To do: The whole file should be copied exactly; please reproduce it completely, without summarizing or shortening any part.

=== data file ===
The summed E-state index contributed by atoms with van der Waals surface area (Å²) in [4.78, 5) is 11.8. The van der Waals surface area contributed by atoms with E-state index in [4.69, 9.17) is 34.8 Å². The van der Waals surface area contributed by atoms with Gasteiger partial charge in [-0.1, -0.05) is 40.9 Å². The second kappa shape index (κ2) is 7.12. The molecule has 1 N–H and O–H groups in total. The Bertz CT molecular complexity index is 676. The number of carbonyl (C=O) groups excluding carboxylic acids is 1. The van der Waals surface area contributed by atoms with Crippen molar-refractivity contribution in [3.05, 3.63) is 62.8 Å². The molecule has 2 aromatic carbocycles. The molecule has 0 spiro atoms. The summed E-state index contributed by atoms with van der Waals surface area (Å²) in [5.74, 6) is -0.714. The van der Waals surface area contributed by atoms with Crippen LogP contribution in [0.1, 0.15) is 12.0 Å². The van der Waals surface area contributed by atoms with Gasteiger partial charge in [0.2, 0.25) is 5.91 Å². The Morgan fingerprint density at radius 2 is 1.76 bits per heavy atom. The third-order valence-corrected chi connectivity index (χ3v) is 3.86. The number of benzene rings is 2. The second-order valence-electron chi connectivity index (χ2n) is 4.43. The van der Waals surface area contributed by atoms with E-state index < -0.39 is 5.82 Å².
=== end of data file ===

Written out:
The summed E-state index contributed by atoms with van der Waals surface area (Å²) in [4.78, 5) is 11.8. The van der Waals surface area contributed by atoms with E-state index in [4.69, 9.17) is 34.8 Å². The van der Waals surface area contributed by atoms with Gasteiger partial charge in [-0.1, -0.05) is 40.9 Å². The second kappa shape index (κ2) is 7.12. The molecule has 1 N–H and O–H groups in total. The Bertz CT molecular complexity index is 676. The number of carbonyl (C=O) groups excluding carboxylic acids is 1. The van der Waals surface area contributed by atoms with Crippen molar-refractivity contribution in [3.05, 3.63) is 62.8 Å². The molecule has 2 aromatic carbocycles. The molecule has 0 spiro atoms. The summed E-state index contributed by atoms with van der Waals surface area (Å²) in [5.74, 6) is -0.714. The van der Waals surface area contributed by atoms with Crippen LogP contribution in [0.1, 0.15) is 12.0 Å². The van der Waals surface area contributed by atoms with Gasteiger partial charge in [0.2, 0.25) is 5.91 Å². The Morgan fingerprint density at radius 2 is 1.76 bits per heavy atom. The third-order valence-corrected chi connectivity index (χ3v) is 3.86. The number of benzene rings is 2. The second-order valence-electron chi connectivity index (χ2n) is 4.43. The van der Waals surface area contributed by atoms with E-state index < -0.39 is 5.82 Å².